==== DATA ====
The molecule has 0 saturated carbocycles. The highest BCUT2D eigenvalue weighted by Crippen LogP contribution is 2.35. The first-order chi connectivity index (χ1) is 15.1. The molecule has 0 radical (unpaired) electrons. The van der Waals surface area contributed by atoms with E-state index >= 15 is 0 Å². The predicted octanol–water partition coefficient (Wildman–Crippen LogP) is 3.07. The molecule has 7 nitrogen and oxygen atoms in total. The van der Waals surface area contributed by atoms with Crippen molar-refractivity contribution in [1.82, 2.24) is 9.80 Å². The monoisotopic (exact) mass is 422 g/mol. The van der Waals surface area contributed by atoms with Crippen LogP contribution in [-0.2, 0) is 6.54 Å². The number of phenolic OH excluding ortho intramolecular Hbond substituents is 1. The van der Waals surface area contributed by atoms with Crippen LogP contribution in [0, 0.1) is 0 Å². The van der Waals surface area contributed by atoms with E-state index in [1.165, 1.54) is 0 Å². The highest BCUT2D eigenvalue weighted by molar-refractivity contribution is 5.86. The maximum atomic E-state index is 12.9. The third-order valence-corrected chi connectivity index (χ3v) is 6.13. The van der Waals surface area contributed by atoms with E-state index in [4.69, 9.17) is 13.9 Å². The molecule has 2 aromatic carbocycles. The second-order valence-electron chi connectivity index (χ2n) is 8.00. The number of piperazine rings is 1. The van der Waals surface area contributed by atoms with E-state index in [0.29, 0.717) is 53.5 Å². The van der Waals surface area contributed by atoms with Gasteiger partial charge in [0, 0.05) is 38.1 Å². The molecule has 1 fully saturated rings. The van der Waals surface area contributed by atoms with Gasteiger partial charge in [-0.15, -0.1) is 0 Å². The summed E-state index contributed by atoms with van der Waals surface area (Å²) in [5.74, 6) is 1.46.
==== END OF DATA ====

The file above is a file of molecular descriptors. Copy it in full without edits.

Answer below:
The molecule has 0 saturated carbocycles. The highest BCUT2D eigenvalue weighted by Crippen LogP contribution is 2.35. The first-order chi connectivity index (χ1) is 15.1. The molecule has 0 radical (unpaired) electrons. The van der Waals surface area contributed by atoms with E-state index >= 15 is 0 Å². The predicted octanol–water partition coefficient (Wildman–Crippen LogP) is 3.07. The molecule has 7 nitrogen and oxygen atoms in total. The van der Waals surface area contributed by atoms with Crippen molar-refractivity contribution in [1.82, 2.24) is 9.80 Å². The monoisotopic (exact) mass is 422 g/mol. The van der Waals surface area contributed by atoms with Crippen LogP contribution in [-0.2, 0) is 6.54 Å². The number of phenolic OH excluding ortho intramolecular Hbond substituents is 1. The van der Waals surface area contributed by atoms with Crippen LogP contribution in [0, 0.1) is 0 Å². The van der Waals surface area contributed by atoms with E-state index in [1.165, 1.54) is 0 Å². The highest BCUT2D eigenvalue weighted by molar-refractivity contribution is 5.86. The maximum atomic E-state index is 12.9. The third-order valence-corrected chi connectivity index (χ3v) is 6.13. The van der Waals surface area contributed by atoms with E-state index in [4.69, 9.17) is 13.9 Å². The molecule has 2 aromatic carbocycles. The second-order valence-electron chi connectivity index (χ2n) is 8.00. The number of piperazine rings is 1. The van der Waals surface area contributed by atoms with E-state index in [0.29, 0.717) is 53.5 Å². The van der Waals surface area contributed by atoms with Gasteiger partial charge in [0, 0.05) is 38.1 Å². The molecule has 1 fully saturated rings. The van der Waals surface area contributed by atoms with Gasteiger partial charge in [-0.15, -0.1) is 0 Å². The summed E-state index contributed by atoms with van der Waals surface area (Å²) in [5.74, 6) is 1.46.